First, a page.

Nyle DiMarco, who won the 2016 Dancing with the Stars competition, gave his dancing partner, Peta Murgatroyd, a video of sign language to help her bond with her new baby. Why? Because DiMarco understands that the moment your new baby arrives, you seek for ways to connect and teach your beautiful creation.
Teaching sign language to your baby is an incredible opportunity to do that. Sign language communication with a child has proven to offer many benefits.
The deaf activist posted a video on YouTube offering Peta and her fiancé, Maksim Chmerkovskiy, congratulations on the birth of their son, Shai. DiMarco then commenced a sign language lesson with the signs, “Mom,” “Dad,” “bottle,” and “cuddle,” among others.
The video is a great example of American Sign Language (ASL) and a good resource for parents and anyone who is interested in learning ASL.
Nyle DiMarco, who is deaf, has become a celebrity after winning America’s Next Top Model and Dancing with the Stars. His passion for the Deaf Community and children who are born deaf has driven him to develop the Nyle DiMarco Foundation. The Foundation’s goal is to make the world a better place for all deaf people and their families.
Key Reasons to Teach Sign Language to Your Baby
There are many good reasons to teach sign language to your baby.
- Allows for a larger range of communication and expressions
- Increases the parent-child bond
- Improves the baby’s cognitive and emotional development
- Increases the rate of verbal development
The value of teaching your infant sign language is indisputable. First and foremost, the signs provide your child with an outlet to communicate before he can do so verbally. This lowers the likelihood of frustration for the parents and and tantrums in the child.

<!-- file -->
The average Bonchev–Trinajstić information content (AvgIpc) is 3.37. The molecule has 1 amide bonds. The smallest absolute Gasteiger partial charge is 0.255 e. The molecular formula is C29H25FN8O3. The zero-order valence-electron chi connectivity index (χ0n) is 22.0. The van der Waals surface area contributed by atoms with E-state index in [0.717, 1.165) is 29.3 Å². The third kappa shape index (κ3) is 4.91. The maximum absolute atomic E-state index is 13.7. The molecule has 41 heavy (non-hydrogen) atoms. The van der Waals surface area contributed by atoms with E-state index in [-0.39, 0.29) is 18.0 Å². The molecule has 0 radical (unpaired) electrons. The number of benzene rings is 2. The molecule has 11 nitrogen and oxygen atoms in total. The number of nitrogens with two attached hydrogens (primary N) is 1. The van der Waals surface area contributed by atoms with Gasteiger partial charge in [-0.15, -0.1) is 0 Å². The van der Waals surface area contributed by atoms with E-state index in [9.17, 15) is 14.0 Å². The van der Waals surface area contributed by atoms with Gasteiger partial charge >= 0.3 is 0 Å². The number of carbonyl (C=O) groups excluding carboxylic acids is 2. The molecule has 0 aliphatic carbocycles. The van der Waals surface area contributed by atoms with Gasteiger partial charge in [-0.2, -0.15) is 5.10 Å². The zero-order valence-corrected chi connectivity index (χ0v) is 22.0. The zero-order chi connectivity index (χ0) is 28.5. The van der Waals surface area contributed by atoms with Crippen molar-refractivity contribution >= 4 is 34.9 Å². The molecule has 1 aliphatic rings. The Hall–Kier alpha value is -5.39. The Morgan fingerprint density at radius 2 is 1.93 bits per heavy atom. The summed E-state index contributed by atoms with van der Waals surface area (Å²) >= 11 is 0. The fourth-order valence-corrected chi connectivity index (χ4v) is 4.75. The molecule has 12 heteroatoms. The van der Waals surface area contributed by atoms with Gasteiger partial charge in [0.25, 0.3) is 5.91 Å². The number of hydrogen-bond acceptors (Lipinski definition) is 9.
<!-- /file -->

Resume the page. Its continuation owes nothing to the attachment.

Sign language is a bridge to the spoken word that allows your child to express his or her needs and emotions. American Sign Language interpreter Joseph Garcia conducted research that studied sign language development with infants. Babies who were regularly exposed to signs at six and seven months were able to communicate with them by their eighth or ninth month.
Bonding with your child
Beyond the communication perks, parents who teach their babies sign language find it a rewarding, bond-building opportunity. To teach signing, you must communicate with, look eye-to-eye with, and touch your child. Further, signing offers you the ability to understand one another, so you spend less time frustrated when you don’t understand each other’s needs.
If you don’t know sign language, this is your chance to learn a new skill while connecting with your baby. Pick up a few everyday words that will benefit your child, such as please, thank you, yes, and no. Perfect the basics and then learn a few more.
Sign language aids with all forms of development
A psychologist in the UK, Dr. Gwyneth Doherty-Sneddon, connected the relationship between communication and emotional, social, behavioral, and cognitive development, saying that communication is at the heart of it. “The association between communicative difficulties and behavioral problems is well documented,” she says.
An intelligence booster
According to babysignlanguage.com, studies have shown that children who had long-term exposure to signing had a 12-point IQ advantage, a bigger speaking vocabulary, earlier reading skills, and better grades in school.
This was shown through an NIH-funded study comparing two sets of 11-month-old children—a group that was taught sign language and a group that was not. The signing group had more advanced talkers almost from the onset, as well as when they were evaluated when they were two, three, and eight years old.